A further aspect of the present invention is that two or more sound chambers may be affixed to one another, or placed in close proximity to one another in mirror imaged pairs and affixed to the entrance of a common waveguide such that the acoustic energy radiating from the combined exit orifices behaves within the waveguide substantially as though it were radiated from a single source affixed to the entrance of the common waveguide.

A further aspect of the present invention is that two sound chambers may be created without reflector plates and without wavefront curvature and may be affixed to one another with a common cover plate or other means and be so created as to produce a common exit orifice.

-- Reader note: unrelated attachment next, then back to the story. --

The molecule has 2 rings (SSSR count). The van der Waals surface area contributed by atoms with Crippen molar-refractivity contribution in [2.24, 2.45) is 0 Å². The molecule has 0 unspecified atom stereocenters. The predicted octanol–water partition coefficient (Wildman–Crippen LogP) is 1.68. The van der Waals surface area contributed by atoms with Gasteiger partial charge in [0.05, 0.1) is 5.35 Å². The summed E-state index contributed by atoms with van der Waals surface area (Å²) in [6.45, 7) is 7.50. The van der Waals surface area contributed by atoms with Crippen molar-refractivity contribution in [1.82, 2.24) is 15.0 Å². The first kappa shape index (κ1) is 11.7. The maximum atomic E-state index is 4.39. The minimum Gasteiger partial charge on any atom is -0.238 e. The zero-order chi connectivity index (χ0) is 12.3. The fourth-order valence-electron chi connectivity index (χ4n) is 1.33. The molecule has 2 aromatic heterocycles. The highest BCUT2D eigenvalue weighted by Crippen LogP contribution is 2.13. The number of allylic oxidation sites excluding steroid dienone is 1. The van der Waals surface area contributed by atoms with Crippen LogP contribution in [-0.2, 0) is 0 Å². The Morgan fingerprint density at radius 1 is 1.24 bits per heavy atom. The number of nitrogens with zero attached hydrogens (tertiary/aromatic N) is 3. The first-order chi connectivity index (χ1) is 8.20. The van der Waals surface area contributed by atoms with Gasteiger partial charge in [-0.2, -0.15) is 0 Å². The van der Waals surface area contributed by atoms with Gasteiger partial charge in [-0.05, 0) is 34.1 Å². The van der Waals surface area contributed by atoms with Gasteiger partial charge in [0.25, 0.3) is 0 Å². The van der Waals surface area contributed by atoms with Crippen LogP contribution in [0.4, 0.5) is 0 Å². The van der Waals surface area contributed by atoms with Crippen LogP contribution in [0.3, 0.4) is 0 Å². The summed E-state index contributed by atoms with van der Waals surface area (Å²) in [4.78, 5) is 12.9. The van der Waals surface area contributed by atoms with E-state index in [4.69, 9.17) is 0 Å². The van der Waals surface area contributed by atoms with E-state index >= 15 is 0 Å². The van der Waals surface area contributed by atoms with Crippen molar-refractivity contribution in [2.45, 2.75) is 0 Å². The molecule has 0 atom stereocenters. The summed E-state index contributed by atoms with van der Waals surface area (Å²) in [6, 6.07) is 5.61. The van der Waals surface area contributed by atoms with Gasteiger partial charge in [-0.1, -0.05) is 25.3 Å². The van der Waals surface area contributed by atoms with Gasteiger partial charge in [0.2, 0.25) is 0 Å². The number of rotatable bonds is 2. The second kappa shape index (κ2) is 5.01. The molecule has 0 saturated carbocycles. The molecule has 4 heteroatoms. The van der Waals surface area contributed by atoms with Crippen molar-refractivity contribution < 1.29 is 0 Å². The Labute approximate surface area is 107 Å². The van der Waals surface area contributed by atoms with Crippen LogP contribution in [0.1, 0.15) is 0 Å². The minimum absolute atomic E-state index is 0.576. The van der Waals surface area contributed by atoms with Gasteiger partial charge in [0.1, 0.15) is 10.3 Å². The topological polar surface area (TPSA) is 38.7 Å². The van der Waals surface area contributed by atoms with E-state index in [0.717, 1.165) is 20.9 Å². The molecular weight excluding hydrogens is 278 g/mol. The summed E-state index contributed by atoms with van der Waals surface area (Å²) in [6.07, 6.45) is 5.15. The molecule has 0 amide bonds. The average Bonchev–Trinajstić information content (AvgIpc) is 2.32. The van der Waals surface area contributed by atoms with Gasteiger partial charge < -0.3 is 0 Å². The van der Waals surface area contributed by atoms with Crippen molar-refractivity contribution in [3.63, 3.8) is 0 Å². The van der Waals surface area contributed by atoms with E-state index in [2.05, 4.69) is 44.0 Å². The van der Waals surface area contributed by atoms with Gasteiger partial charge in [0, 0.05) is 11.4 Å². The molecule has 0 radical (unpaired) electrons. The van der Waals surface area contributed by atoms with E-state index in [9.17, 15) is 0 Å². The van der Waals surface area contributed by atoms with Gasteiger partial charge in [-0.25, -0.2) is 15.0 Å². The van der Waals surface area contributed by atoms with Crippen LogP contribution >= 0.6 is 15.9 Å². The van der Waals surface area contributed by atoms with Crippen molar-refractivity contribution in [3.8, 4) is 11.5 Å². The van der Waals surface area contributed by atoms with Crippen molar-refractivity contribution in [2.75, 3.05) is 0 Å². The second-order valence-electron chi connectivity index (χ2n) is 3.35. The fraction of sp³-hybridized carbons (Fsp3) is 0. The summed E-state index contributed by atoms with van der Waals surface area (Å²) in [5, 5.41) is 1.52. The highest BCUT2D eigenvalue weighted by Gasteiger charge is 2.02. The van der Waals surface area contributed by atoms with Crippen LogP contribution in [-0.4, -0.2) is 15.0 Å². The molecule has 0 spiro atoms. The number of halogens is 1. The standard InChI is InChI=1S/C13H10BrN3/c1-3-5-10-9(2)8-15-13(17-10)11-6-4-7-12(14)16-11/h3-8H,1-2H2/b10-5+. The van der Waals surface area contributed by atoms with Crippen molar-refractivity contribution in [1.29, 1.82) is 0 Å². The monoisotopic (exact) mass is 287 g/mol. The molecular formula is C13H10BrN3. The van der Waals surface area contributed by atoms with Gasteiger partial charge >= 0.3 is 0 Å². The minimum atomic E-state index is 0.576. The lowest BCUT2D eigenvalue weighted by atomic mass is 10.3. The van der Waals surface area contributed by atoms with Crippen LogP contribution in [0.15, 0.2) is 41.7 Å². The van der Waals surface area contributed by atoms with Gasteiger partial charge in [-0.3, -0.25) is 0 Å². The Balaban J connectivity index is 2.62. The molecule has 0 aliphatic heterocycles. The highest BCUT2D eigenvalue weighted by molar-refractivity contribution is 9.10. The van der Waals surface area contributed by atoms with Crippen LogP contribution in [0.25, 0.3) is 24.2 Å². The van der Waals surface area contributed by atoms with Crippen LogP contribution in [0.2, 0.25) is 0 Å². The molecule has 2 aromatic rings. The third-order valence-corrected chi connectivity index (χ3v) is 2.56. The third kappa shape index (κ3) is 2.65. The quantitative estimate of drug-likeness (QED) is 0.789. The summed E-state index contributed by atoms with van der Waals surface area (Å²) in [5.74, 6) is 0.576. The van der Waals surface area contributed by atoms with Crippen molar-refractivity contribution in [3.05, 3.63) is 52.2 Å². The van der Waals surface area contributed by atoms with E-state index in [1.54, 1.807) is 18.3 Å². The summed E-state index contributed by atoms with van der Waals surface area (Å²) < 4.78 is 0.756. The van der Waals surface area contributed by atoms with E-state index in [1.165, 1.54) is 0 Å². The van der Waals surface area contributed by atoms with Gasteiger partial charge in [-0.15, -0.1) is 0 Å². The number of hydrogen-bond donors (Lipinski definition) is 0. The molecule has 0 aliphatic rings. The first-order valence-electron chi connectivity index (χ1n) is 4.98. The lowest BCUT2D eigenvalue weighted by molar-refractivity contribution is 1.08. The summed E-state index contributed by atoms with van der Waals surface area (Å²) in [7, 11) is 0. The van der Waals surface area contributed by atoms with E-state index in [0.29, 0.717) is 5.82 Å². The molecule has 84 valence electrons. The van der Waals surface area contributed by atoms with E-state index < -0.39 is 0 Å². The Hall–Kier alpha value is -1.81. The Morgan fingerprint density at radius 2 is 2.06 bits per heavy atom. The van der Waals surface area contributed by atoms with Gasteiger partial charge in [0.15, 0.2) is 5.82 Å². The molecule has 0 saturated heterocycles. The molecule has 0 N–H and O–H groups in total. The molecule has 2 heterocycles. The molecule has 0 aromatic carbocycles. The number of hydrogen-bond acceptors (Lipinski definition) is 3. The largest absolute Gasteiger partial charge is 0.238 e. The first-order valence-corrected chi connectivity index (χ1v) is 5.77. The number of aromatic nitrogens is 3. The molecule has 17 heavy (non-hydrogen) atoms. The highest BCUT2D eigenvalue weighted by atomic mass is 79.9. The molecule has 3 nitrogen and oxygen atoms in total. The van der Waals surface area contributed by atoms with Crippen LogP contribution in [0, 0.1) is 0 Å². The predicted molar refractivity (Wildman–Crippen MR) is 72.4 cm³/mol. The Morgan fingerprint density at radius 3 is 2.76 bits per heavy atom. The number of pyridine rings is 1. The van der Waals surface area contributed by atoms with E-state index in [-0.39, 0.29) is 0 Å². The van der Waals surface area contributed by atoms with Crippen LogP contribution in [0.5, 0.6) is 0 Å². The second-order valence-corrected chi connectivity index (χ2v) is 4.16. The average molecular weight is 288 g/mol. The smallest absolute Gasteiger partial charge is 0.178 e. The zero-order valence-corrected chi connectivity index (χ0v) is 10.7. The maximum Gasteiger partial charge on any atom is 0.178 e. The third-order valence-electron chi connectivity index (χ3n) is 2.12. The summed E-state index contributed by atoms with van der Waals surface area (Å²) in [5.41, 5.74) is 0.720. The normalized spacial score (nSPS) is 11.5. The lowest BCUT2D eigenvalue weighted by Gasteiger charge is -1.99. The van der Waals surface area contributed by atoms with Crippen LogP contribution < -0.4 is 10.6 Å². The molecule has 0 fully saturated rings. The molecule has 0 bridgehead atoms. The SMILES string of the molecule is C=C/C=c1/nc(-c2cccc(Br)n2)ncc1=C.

As previously noted, the high frequency sound chamber 11 may be associated with a single waveguide, such as shown at 7 in FIG. 3, and vertical arrays may be stacked as also discussed with respect to FIG. 3. In addition, in each enclosure 1, the mid-range sound chambers 39 may be incorporated with waveguides 47. This arrangement is particularly shown in FIG. 10 in which a stacked array is also shown similar to FIG. 3.

In FIG. 11, a waveguide 7" is utilized with the high frequency sound chamber 11 which has a lower wall which varies in angular configuration from the lower wall of the waveguide 7'. In addition to the foregoing, as shown in FIG. 12, both the high frequency sound chamber and the mid-range sound chamber may have their output or exit orifices connected to the wave inlet 8 of a single waveguide 7. Other variations and combinations of the sound chambers 11 and 39 and of the waveguides 7 and 47 may be made in accordance with the teachings of the present invention.